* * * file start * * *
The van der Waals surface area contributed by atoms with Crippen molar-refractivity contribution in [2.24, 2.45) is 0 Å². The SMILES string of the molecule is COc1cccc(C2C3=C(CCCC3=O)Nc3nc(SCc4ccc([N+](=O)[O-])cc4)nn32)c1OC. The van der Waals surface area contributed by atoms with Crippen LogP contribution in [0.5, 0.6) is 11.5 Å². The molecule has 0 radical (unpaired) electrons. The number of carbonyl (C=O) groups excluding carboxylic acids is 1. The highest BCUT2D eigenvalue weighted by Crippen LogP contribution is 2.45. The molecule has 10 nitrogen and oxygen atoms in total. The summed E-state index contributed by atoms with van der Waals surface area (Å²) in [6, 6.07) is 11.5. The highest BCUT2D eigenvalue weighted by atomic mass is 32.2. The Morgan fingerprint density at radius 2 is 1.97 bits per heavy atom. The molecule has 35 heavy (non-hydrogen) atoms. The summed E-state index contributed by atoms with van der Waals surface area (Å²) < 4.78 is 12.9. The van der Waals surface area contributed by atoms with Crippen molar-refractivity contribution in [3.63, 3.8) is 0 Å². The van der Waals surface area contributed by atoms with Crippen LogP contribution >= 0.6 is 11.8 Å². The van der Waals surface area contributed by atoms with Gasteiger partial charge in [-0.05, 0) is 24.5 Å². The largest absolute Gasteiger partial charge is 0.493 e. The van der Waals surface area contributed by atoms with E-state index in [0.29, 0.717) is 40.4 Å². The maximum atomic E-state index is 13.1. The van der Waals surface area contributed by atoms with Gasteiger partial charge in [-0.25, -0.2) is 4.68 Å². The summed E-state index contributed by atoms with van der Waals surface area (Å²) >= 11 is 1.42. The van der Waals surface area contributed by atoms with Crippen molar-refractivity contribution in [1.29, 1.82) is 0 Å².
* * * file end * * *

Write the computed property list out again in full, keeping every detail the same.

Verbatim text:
The van der Waals surface area contributed by atoms with Crippen molar-refractivity contribution in [2.24, 2.45) is 0 Å². The SMILES string of the molecule is COc1cccc(C2C3=C(CCCC3=O)Nc3nc(SCc4ccc([N+](=O)[O-])cc4)nn32)c1OC. The van der Waals surface area contributed by atoms with Crippen LogP contribution in [0.5, 0.6) is 11.5 Å². The molecule has 0 radical (unpaired) electrons. The number of carbonyl (C=O) groups excluding carboxylic acids is 1. The highest BCUT2D eigenvalue weighted by Crippen LogP contribution is 2.45. The molecule has 10 nitrogen and oxygen atoms in total. The summed E-state index contributed by atoms with van der Waals surface area (Å²) in [6, 6.07) is 11.5. The highest BCUT2D eigenvalue weighted by atomic mass is 32.2. The Morgan fingerprint density at radius 2 is 1.97 bits per heavy atom. The molecule has 35 heavy (non-hydrogen) atoms. The summed E-state index contributed by atoms with van der Waals surface area (Å²) < 4.78 is 12.9. The van der Waals surface area contributed by atoms with Crippen molar-refractivity contribution in [3.63, 3.8) is 0 Å². The van der Waals surface area contributed by atoms with Crippen LogP contribution >= 0.6 is 11.8 Å². The van der Waals surface area contributed by atoms with Gasteiger partial charge in [-0.05, 0) is 24.5 Å². The largest absolute Gasteiger partial charge is 0.493 e. The van der Waals surface area contributed by atoms with E-state index in [0.29, 0.717) is 40.4 Å². The maximum atomic E-state index is 13.1. The van der Waals surface area contributed by atoms with Gasteiger partial charge in [-0.25, -0.2) is 4.68 Å². The summed E-state index contributed by atoms with van der Waals surface area (Å²) >= 11 is 1.42. The van der Waals surface area contributed by atoms with Crippen molar-refractivity contribution in [1.29, 1.82) is 0 Å².